"Yes," said Miss Linderham, "that is what I want."

At three o'clock she had on a dainty gown. The sleeves were turned up, as if she were ready for the most serious work. The spotless pinafore which covered this dress had the most fetching little frill around it; all in all, it was doubtful if any studio in London, even one belonging to the most celebrated painter, had in it as pretty a picture as Miss Maggie Linderham was that afternoon. At three o'clock there came a ring at the telephone, and when Miss Linderham answered the call, the voice which she had heard before said--

"I am very sorry to disappoint you, madam, but Lord Stansford resigned this afternoon. We could send you another man if you liked to have him."

"No, no!" cried Miss Linderham; and the man at the other end of the telephone actually thought she was weeping.

"No, I don't want any one else. It doesn't really matter."

"The other man," replied the voice, "would be only two guineas, and it was five for Lord Stansford. We could send you a man for a guinea, although we don't recommend him."

"No," said Miss Linderham, "I don't want anybody. I am glad Lord Stansford is not coming, as the little party I proposed to give, has been postponed."

"Ah, then, when it does come off, madam, I hope----"

But Miss Linderham hung up the receiver, and did not listen to the recommendations the man was sending over the wire about his hired guests. The chances are that Maggie Linderham would have cried had it not been that her hair was so nicely, yet carelessly, done; but before she had time to make up her mind what to do, the trim little maid came along the gallery and down the steps into the studio, with a silver salver in her hand, and on it a card, which she handed to Miss Linderham, who picked up the card and read, "Richard Stansford."

"Oh," she cried joyfully, "ask him to come here."

"Won't you see him in the drawing-room, miss?"

"No, no; tell him I am very busy, and bring him to the studio."

The maid went up the stair again. Miss Linderham, taking one long, careful glance at herself, looking over her shoulder in the tall mirror, and not caring to touch her wealth of hair, picked up her crayon and began making the sketch of the striking man even worse than it was before. She did not look round until she heard Lord Stansford's step on the stair, then she gave an exclamation of surprise on seeing him. The young man was dressed in a wide-awake hat, and the costume which we see in the illustrated papers as picturing our friends in South Africa. All he needed was a belt of cartridges and a rifle to make the picture complete.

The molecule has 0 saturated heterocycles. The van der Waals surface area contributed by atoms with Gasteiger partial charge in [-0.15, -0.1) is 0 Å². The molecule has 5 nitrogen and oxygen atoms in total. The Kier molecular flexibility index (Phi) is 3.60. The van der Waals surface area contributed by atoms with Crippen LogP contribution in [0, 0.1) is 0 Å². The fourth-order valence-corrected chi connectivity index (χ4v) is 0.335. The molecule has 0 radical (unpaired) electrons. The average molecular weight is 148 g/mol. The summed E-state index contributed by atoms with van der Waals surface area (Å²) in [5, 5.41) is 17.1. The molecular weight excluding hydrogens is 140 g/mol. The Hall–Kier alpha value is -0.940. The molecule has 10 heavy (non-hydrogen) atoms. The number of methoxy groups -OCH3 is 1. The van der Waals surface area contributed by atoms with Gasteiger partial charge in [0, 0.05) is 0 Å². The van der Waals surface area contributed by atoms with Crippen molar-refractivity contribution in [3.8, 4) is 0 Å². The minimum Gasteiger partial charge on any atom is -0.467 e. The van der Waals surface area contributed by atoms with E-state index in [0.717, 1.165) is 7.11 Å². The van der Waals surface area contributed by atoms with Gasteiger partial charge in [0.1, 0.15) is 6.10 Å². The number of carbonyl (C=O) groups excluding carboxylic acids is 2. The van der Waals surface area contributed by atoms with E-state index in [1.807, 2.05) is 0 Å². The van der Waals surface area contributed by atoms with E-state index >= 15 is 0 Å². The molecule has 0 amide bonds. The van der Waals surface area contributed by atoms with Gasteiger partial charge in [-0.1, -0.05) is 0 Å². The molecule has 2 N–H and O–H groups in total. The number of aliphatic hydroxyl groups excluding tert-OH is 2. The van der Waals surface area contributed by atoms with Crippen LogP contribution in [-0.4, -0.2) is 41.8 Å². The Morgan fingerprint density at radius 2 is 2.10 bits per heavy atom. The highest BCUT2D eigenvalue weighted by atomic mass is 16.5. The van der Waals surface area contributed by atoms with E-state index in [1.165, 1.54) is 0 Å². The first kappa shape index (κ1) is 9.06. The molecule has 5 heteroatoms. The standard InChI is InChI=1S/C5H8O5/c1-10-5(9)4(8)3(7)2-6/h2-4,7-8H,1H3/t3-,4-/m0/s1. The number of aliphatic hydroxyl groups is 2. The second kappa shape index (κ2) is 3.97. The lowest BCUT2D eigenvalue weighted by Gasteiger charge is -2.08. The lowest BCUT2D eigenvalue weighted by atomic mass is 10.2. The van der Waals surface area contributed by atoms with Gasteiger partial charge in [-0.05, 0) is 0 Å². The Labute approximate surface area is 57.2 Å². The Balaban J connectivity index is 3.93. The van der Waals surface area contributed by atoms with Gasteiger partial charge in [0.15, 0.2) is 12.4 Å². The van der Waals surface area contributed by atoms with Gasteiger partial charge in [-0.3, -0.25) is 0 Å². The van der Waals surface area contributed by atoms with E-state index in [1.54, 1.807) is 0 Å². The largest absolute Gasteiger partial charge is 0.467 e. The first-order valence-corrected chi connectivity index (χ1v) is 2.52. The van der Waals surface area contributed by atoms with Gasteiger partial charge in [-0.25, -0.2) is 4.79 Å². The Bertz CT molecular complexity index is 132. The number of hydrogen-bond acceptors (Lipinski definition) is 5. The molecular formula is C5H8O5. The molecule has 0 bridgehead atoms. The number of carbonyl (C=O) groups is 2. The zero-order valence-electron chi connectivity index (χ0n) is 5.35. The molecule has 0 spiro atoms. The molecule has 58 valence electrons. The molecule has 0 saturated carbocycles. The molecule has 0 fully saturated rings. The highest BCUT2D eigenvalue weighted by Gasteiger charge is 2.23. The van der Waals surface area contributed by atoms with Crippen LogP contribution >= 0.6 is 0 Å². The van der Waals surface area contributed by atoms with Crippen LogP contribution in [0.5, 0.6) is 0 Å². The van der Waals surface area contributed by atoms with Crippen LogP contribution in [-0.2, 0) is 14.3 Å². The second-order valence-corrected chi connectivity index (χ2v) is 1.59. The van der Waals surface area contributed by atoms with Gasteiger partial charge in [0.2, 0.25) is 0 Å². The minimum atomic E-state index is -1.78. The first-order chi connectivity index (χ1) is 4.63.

"This is hardly the dress a man is supposed to wear in London when he makes an afternoon call on a lady, Miss Linderham," said the young man, with a laugh, "but I had either to come this way or not at all, for my time is very limited. I thought it was too bad to leave the country without giving you an opportunity to apologise for your conduct last night, and for the additional insult of hiring me for two hours this afternoon. And so, you see, I came."

"I am very glad you did," replied Miss Linderham. "I was much disappointed when they telephoned me this afternoon that you had resigned. I must say that you look exceedingly well in that outfit, Lord Stansford."

"Yes," said the young man, casting a glance over himself; "I am compelled to admit that it is rather becoming. I have had the pleasure of attracting a good deal of attention as I came along the street."

"They took you for a cowboy, I suppose?"

"Well, something of that sort. The small boy, I regret to say, was so unfeeling as to sing 'He's got 'em on,' and other ribald ditties of that kind, which they seemed to think suited the occasion. But others looked at me with great respect, which compensated for the disadvantages. Will you pardon the rudeness of a pioneer, Miss Linderham, when I say that you look even more charming in the studio dress than you did in ball costume, and I never thought that could be possible?"

"Oh," cried the girl, flushing, perhaps, because the crimson paint on the palette she had picked up reflected on her cheek. "You must excuse this working garb, as I did not expect visitors. You see, they telephoned me that you were not coming."

The deluded young man actually thought this statement was correct, which in part it was, and he believed also that the luxuriant hair tossed up here and there with seeming carelessness was not the result of an art far superior to any the girl herself had ever put upon canvas.